We had little choice, we re-upped, and cursed them.

And today, over a year later, we finally got around to changing car insurance providers. We're saving money, yes, but we're also giving a big FUCK YOU to the old company. As well as the trauma of the bill stack during that nightmare.


If you're still reading this boring-as-hell drivel, the point is this: Maddy's death permeated our lives in ways we never thought possible, and continues to, more than a year and half later. This story, when you turn up the heat and reduce it and send it through a sieve, ends with the odd conclusion that only someone in our shoes could ever understand the absurdity and the complete rationality of:

We got new car insurance today, because our baby died.


Today C. is remembering Callum, a year later. Please remember with her.

Wednesday, October 22, 2008

Lotsa Love

Awwwww. Busted Babymaker loves my blog! And may I just say, I love her brutally honest, forthright, sometimes sassy and always heartfelt blog, too. Rightbackatcha. Know who else loves my blog and vice versa? Chance at Embracing Happenstance. And while you're taking in her amazing photography, please check out her beautiful handmade Waiting Hearts -- all proceeds go toward her surrogacy journey.

And thank goodness there's a meme to go with this , because people! Even if you aren't physically picking up a hammer or thumbing through "Drywall for Dummies," kitchen renovations are a time suck. I'm actually quite patient when it comes to waiting to use my old stuff and new stuff (I presently have a batch of Smitten Kitchen's Pumpkin Swirl Browines in my EasyBake Oven, gently toasting under a 60w bulb -- hopefully done in time for tonight's neighborhood Phillies rally), but I'm really, really tired of making decisions. And it seems there is always one to be made, right now, that requires a trip out to a store 20 miles away. Or that magically makes two hours of my life disappear on the internet.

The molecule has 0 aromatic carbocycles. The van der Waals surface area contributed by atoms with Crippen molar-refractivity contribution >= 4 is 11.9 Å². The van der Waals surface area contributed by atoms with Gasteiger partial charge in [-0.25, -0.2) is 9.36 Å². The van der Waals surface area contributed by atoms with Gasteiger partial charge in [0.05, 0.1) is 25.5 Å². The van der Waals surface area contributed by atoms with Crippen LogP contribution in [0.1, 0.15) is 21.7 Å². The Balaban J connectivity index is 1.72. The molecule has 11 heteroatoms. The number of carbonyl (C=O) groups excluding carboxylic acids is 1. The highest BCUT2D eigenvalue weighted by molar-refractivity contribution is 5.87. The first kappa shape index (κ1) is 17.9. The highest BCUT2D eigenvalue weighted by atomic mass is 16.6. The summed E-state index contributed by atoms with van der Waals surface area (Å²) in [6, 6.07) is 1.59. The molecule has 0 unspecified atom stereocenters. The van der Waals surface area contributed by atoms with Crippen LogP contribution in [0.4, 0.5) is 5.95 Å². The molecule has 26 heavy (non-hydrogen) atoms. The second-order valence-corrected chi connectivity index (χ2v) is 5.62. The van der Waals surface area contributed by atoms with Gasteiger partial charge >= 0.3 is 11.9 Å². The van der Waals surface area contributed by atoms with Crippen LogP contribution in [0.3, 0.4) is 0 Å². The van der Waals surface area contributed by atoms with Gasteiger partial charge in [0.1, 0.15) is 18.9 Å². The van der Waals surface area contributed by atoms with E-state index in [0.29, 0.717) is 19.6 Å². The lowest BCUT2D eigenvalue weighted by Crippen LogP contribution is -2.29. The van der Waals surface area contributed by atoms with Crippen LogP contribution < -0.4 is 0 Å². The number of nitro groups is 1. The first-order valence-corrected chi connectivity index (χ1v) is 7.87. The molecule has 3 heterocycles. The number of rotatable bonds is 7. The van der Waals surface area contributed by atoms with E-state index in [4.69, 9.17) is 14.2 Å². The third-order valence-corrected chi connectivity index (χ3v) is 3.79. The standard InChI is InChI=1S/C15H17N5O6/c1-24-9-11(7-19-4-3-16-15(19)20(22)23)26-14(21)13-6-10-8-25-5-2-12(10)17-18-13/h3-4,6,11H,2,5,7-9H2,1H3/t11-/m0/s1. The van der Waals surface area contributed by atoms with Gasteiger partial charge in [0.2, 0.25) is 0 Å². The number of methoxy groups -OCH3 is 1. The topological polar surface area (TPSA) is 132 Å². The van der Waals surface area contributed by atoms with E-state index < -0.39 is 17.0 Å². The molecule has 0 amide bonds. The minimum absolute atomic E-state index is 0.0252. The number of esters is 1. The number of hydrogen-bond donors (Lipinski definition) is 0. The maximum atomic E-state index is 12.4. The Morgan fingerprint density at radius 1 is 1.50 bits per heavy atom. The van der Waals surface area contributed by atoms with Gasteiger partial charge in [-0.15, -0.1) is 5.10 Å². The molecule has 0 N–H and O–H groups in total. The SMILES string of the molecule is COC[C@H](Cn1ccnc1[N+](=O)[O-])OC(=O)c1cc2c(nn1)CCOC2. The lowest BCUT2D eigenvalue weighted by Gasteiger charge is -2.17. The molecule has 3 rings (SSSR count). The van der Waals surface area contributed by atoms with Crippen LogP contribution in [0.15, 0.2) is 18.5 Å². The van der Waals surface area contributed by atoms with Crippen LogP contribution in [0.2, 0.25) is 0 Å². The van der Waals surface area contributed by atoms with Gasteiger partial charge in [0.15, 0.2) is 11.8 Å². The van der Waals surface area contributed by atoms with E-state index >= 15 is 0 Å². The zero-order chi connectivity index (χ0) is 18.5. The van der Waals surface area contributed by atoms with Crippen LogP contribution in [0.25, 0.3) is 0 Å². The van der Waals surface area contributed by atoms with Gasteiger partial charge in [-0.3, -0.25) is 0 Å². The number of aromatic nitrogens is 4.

Where was I? Oh right, fun meme. Here goes:

1. Where is your cell phone? Purse
2. Where is your significant other? Dogwalk
3. Your hair color? Dishwater
4. Your mother? Supportive
5. Your father? Quiet
6. Your favorite thing? Chocolate. No, wine. Wait, Chocolate. Damn.
7. Your dream last night? unmemorable
8. Your dream/goal? internal peace
9. The room you're in? Upstairs sitting room
10. Your hobby? pastime? Running
11. Your fear? Abandonment
12. Where do you want to be in six years? Here
13. Where were you last night? Couch
14. What you're not? Optimistic
15. One of your wish list items? What's a wish list?
16. Where you grew up? Arizona
17. The last thing you did? Baked
18. What are you wearing? Comfy Sweater
19. Your T.V.? Large
20. Your pet? too many
21. Your computer? Mercurial
22. Your mood? meh
23. Missing someone? Always
24. Your car? Hybrid
25. Something you're not wearing? shoes
26. Favorite store? D'Angelo's
27. Your Summer? Hectic
28. Love someone? Unrequited
29. Your favorite color? Blue
30. When is the last time you laughed? 10:00 a.m.
31. Last time you cried? Last week

Who needs a nice distraction?

Missing One?
Which Box?

Wednesday, October 15, 2008

National Pregnancy and Infant Loss Remembrance Day

Today is National Pregnancy and Infant Loss Remembrance Day.


(A click will take you to information re: the House Bill on Stillbirth Awareness.)

And as I told Mr. ABF, seeing as I've now lost one of each, I need to pony-up: I'm wearing my pin, and lighting a candle this evening at 7 p.m.